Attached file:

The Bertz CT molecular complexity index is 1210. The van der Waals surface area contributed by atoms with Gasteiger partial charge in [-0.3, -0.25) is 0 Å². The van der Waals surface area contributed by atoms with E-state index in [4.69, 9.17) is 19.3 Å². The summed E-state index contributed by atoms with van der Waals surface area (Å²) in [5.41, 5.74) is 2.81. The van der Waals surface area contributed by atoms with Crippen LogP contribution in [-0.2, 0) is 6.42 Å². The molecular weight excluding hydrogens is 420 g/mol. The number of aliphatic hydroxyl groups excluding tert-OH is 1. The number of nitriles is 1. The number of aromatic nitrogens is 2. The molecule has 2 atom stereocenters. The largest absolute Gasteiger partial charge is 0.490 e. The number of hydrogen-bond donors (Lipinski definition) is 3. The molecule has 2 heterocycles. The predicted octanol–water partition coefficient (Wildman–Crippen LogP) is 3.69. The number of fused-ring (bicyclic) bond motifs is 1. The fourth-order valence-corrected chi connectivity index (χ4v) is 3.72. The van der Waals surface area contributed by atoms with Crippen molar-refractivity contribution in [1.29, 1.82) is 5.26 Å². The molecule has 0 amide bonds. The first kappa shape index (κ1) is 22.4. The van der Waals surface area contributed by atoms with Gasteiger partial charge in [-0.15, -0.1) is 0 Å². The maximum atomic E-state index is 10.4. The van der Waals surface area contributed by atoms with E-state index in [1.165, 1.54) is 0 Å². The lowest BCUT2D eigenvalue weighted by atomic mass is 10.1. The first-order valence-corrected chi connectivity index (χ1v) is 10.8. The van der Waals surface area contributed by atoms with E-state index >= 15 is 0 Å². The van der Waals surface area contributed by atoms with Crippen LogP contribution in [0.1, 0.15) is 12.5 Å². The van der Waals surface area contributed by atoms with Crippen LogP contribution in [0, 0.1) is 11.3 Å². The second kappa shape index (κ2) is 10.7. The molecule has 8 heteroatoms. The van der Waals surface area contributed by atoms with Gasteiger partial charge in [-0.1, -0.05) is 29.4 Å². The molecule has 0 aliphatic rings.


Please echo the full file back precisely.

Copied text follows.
The Bertz CT molecular complexity index is 1210. The van der Waals surface area contributed by atoms with Gasteiger partial charge in [-0.3, -0.25) is 0 Å². The van der Waals surface area contributed by atoms with E-state index in [4.69, 9.17) is 19.3 Å². The summed E-state index contributed by atoms with van der Waals surface area (Å²) in [5.41, 5.74) is 2.81. The van der Waals surface area contributed by atoms with Crippen LogP contribution in [-0.2, 0) is 6.42 Å². The molecular weight excluding hydrogens is 420 g/mol. The number of aliphatic hydroxyl groups excluding tert-OH is 1. The number of nitriles is 1. The number of aromatic nitrogens is 2. The molecule has 2 atom stereocenters. The largest absolute Gasteiger partial charge is 0.490 e. The number of hydrogen-bond donors (Lipinski definition) is 3. The molecule has 2 heterocycles. The predicted octanol–water partition coefficient (Wildman–Crippen LogP) is 3.69. The number of fused-ring (bicyclic) bond motifs is 1. The fourth-order valence-corrected chi connectivity index (χ4v) is 3.72. The van der Waals surface area contributed by atoms with Crippen molar-refractivity contribution in [1.29, 1.82) is 5.26 Å². The molecule has 0 amide bonds. The first kappa shape index (κ1) is 22.4. The van der Waals surface area contributed by atoms with Gasteiger partial charge in [-0.15, -0.1) is 0 Å². The maximum atomic E-state index is 10.4. The van der Waals surface area contributed by atoms with E-state index in [1.165, 1.54) is 0 Å². The lowest BCUT2D eigenvalue weighted by atomic mass is 10.1. The first-order valence-corrected chi connectivity index (χ1v) is 10.8. The van der Waals surface area contributed by atoms with E-state index >= 15 is 0 Å². The van der Waals surface area contributed by atoms with Crippen LogP contribution in [0.1, 0.15) is 12.5 Å². The van der Waals surface area contributed by atoms with Crippen LogP contribution in [0, 0.1) is 11.3 Å². The second kappa shape index (κ2) is 10.7. The molecule has 8 heteroatoms. The van der Waals surface area contributed by atoms with Gasteiger partial charge in [-0.1, -0.05) is 29.4 Å². The molecule has 0 aliphatic rings.